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‘Insidious’ disease could find its way to Australia

Published: (Updated: ) in Australian News by .

The disease is found in more than 100 countries. Approximately 600,000 people are infected every day, and it’s estimated that 1,200 children die each day from it.  

When her only son was just six weeks old, Benishar Kombut was forced to helplessly watch as he sweated profusely and his eyes rolled back in his head.

The Papua New Guinea woman knew instantly what was wrong. Tapia had come down with a silent killer, a disease that she herself had fought more than five times: malaria.

The mosquito-borne illness attacks the liver and red blood cells. It kills hundreds of thousands every year.

Plasmodium falciparum, one of the five parasites that causes malaria, shown growing in human red blood cells.

The family rushed Tapia to a local clinic where he received treatment. If they had not, there was chance he would have died – it's estimated that 1200 children die each day from the disease.

"We are doing our best in preventing him from getting another episode," Ms Kombut told

"He's now three, and is not affected by the bout he got. I first got malaria when I was seven, and have had it over five times since. Usually, it causes me to become bedridden for two to three days and I can hardly do anything and enjoy time with my family."

Ms Kombut has dedicated her life to eradicating the disease, and alongside award-winning Australian scientist and Director and CEO of Burnet Institute, Professor Brendan Crabb, she has made inroads in that fight.

One of the world's biggest killers

However, malaria is as insidious as it comes. The disease is found in more than 100 countries – usually through the tropics. Approximately 600,000 people are infected every day, and it's estimated that over half of the world's population is at risk.

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Malaria transmission occurs in five WHO regions.Malaria was listed as one of the Top 10 causes of death in low-income countries in 2016.

"We still don't have that magic-bullet vaccine, but we're much closer to it now," Professor Crabb told

"I've had malaria twice myself as I grew up in PNG, while you can kill the parasite once you've gotten it, the recovery time can be huge. My two cases were easily month-long recovery times – no school, no work."

Professor Crabb said that malaria is part of a group of diseases that keep people poor.

"Imagine my day off school and work – multiplied by 600,000 across just the tropics. You can't break out of that cycle, it keeps whole nations poor due to lost productivity. Malaria can be incredibly debilitating."

Naomi (11yrs) walked a whole day through the jungle with her aunt (also Naomi) to get treatment for cerebral malaria at what remains of Arawa Hospital in Papua New Guinea where they treat 140 patients a day.

The fight against malaria

This year, Professor Crabb was awarded the prestigious 2019 GSK Award for Research Excellence. He's been leading the charge to find the next generation of treatments and vaccines for malaria.

Professor Crabb was involved in the technical breakthrough of DNA "transfection" of the malaria parasite.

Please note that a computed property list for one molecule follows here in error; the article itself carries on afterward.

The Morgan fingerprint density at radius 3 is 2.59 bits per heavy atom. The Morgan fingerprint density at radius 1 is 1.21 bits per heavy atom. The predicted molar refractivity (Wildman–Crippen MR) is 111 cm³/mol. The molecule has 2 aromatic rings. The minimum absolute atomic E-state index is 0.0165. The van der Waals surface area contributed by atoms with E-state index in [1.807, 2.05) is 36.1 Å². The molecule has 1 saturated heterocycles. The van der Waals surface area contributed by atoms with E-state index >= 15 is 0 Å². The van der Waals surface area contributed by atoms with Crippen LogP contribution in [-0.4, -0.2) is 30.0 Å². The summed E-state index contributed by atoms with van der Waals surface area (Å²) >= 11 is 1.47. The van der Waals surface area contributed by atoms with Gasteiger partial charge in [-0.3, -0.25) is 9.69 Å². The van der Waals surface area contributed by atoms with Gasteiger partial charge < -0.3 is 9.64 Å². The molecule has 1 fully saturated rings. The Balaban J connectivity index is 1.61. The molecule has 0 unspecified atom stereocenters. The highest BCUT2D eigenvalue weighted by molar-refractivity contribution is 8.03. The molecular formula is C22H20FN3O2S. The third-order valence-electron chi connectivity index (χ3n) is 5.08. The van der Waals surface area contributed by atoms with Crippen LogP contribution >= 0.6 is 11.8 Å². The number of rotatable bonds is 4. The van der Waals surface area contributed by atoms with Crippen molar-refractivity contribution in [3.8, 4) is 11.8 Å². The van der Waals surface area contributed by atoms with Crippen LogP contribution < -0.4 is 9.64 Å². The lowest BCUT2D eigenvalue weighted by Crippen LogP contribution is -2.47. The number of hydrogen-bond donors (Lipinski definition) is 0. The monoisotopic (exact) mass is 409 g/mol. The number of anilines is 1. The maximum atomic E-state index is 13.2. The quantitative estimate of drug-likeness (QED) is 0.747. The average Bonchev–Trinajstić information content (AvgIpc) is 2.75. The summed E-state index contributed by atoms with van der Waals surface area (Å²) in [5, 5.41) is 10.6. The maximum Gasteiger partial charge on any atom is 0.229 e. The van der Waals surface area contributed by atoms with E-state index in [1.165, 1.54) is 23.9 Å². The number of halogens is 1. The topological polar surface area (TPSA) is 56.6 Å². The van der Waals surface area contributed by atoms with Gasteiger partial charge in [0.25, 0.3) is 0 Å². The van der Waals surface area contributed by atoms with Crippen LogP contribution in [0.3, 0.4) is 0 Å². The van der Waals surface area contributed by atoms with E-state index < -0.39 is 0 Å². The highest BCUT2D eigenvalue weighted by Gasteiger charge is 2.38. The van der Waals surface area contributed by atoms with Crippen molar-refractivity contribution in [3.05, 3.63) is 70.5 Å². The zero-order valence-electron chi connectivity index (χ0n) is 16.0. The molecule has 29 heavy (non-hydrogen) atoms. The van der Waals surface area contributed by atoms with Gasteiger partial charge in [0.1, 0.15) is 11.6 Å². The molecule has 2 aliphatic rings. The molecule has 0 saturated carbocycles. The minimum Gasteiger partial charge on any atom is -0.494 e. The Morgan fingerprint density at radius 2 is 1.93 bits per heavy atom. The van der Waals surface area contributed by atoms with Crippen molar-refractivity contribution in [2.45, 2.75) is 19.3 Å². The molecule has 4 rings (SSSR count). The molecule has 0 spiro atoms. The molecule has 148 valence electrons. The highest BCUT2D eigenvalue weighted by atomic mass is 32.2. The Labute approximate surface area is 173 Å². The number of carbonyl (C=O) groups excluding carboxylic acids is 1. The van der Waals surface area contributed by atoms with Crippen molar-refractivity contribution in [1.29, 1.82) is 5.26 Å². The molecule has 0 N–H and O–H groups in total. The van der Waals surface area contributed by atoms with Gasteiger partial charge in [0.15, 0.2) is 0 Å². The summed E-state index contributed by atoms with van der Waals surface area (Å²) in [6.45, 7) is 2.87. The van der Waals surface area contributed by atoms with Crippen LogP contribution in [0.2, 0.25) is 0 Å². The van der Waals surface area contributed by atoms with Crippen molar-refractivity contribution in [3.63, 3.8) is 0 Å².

Transfection is a tool that enables scientists to manipulate the genome of the parasite. By tweaking the parasite's DNA, scientists can discover which mutations are responsible for drug resistance and what parts can be targeted by new medicines and vaccines.

"After winning the award I felt tremendously positive that there was a focus on a group of people who are poor and suffer and are largely invisible," he said.

Professor Brendan Crabb with the 2019 GSK Award for Research Excellence.

"We in Australia don't recognise malaria – I'm not sure why we don't, because the human tragedy is immense. Imagine the 1,2000 families today that lost their children. It's happening on our doorstep - through PNG, the Solomon Islands and more."

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One of the issues in treating malaria to date, is that in some regions some drugs work, while in others they don't.

"It's because the parasites can develop a resistance, so then you have to change the drug you use. You have to keep developing new drugs," Professor Crabb said.

"It may seem a long road but the scale of malaria and the scale of the problem is worth considering. It's probably the biggest health problem humans have ever faced."

How malaria could spread to Australia

Malaria used to be found in the Northern Territory, but effective treatment and prompt diagnosis, meant the region was declared malaria-free in 1981.

While mainland Australia is currently free from the disease, the region of northern Australia above 19° S latitude is said to still be in the receptive zone for malaria transmission.

This 2003 photo provided by the Centers for Disease Control and Prevention shows a female Aedes albopictus mosquito acquiring a blood meal from a human host. (James Gathany/Centers for Disease Control and Prevention)

Approximately 700-800 cases occur throughout the nation each year, due to travellers visiting other infected countries. However, with a warming climate Professor Crabb said there is a possibility malaria could become endemic in Australia.

"There's a threat of mosquito-borne diseases going anywhere that gets hotter and wetter. The climate is obviously changing and we're seeing mosquitoes go to different places. We're already seeing mosquitoes that were once not at a certain altitude in the tropics, going up higher in the mountains."

"I felt tremendously positive that there was a focus on a group of people who are poor and suffer and are largely invisible."

Contact Raffaella Ciccarelli:

Source: 9News

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